Since then, though, the price of natural gas has been in what began as a slow decline (to $7.38 in January 2008), then turned into a rout (to $4.60 in January 2009), and now has become a lasting depression. Natural gas traded at $5.14 per thousand cubic feet in January 2010, raising hopes that the economic recovery was about to lift prices permanently. But then it fell—and fell and fell—until it hit $3.34 in December 2010.
So what's a commodity investor to do?
NEXT: Profit from These Three Principles|pagebreak|
Profit from These Three Principles
Here are my core tenets for commodity investing:
1) Find a Commodity That Is in a Multi-Year Boom
Or, rephrased, find one that is currently behaving like copper and not like natural gas. I don't mean the obvious profits you'd see this year as copper climbs to a record high, while natural gas mopes along the bottom. I want you to think about the longer-term benefit of investing in a commodity that's riding the boom end of a cycle. If you buy and hold, you may suffer a painful 15% loss in a few days, but as long as the commodity cycle that underlies your commodity stock is in a long-term uptrend, this kind of volatility is survivable.
Buying in during a long-term boom cycle can save you from the worst effects of truly terrible timing. Seeing a stock drop from $61.65 to $9.03 in six months is the kind of excruciating loss that can devastate a portfolio if you then sell at the bottom. But Freeport McMoRan didn't just fall from $61.65 to $9.03 in six months; it rebounded to $29.48 by June 2009, then hit $43.66 by January 2010 on its way to $56.76 at the Feb. 4, 2011, close. You could have had the terrible bad luck to buy at the $61.65 top in June 2008, but if you held on, two and a half years later, you'd be looking at a loss of less than 10%.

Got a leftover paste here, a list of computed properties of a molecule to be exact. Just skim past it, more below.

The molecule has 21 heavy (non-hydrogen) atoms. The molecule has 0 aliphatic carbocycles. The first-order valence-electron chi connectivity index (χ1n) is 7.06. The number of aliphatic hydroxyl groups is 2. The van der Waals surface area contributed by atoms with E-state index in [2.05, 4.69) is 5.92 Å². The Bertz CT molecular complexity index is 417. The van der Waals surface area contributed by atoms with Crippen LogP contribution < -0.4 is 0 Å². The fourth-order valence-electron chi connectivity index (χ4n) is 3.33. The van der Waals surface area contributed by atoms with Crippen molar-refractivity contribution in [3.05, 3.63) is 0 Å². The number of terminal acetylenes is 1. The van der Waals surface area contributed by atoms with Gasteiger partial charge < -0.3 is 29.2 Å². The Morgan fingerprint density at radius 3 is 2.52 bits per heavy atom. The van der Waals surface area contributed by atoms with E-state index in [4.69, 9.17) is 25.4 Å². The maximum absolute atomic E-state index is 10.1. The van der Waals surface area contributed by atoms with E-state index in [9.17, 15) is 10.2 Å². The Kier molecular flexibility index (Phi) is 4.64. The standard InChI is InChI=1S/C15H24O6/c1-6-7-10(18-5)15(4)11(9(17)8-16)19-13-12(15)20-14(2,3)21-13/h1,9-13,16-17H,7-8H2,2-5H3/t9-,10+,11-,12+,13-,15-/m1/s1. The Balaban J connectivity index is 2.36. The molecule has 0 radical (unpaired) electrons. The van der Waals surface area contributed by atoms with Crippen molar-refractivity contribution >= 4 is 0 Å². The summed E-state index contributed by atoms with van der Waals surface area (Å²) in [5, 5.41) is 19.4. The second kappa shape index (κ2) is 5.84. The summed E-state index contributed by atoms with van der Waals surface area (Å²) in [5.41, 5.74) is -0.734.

I'm not recommending this as an investment strategy, mind you. Spending 30 months to get back to within 10% of the money you started with is still a loss—of both money and time. But it's not the worst thing that can happen to a commodity, or an investor.
2) Understand What's Driving the Commodity Cycle
Let's go back to our friends copper and natural gas. We've already established that, given a choice, you'd much rather own the copper cycle than the natural gas cycle—at least right now. What's the difference between the two cycles at the moment? Sure, one is up and the other is down, but there's more to the difference than that.
The US natural gas industry is currently in the midst of a huge expansion of supply from unconventional sources. The rest of the global industry is following that same path, using technologies pioneered in the United States. The world is, therefore, looking at a big increase in natural gas supply that's likely to run for years. That doesn't necessarily mean that the price of natural gas is headed down, but it does mean that any price increase is dependent solely on an increase in demand—in this case, an increase in demand large enough to outpace the increase in supply.
Contrast that with copper. It's not that copper miners aren't trying to increase supply; it's that they're having a hard time doing it. For example, in the Jan. 20 guidance for 2011 that went along with the release of its 2010 financial report, Freeport McMoRan said that 2011 copper and gold sales would be slightly below earlier forecasts because of a drop in the grade of ores being mined at its Grasberg mine.
This problem—lower-quality ores that require a mining company to move more earth to get the same amount of copper—isn't limited to Freeport McMoRan. Companies across the copper-mining industry face the same conditions. Rio Tinto (NYSE: RIO), for example, recently announced that it had mined 16% less copper in 2010 than in 2009. Copper, unlike natural gas, has both rising demand and constrained supply working in its favor.
3) Make Sure You Can Really Tell Where Supply Is Heading
If you want to own the coppers of the commodity world and not the natural gases, then you should value—really value—supply transparency.
Oil, I'd argue, has very low supply transparency. For instance, we have no more than educated guesses about the condition of the big oil reserves in Saudi Arabia. How badly, if at all, have they been damaged by production techniques over the last decade or so? We know very little about how hard it will be to increase production from the oil fields of Iraq, or how much more damage Venezuela will do to its oil industry, or what kind of environmental restrictions Canada will impose on its oil sands industry.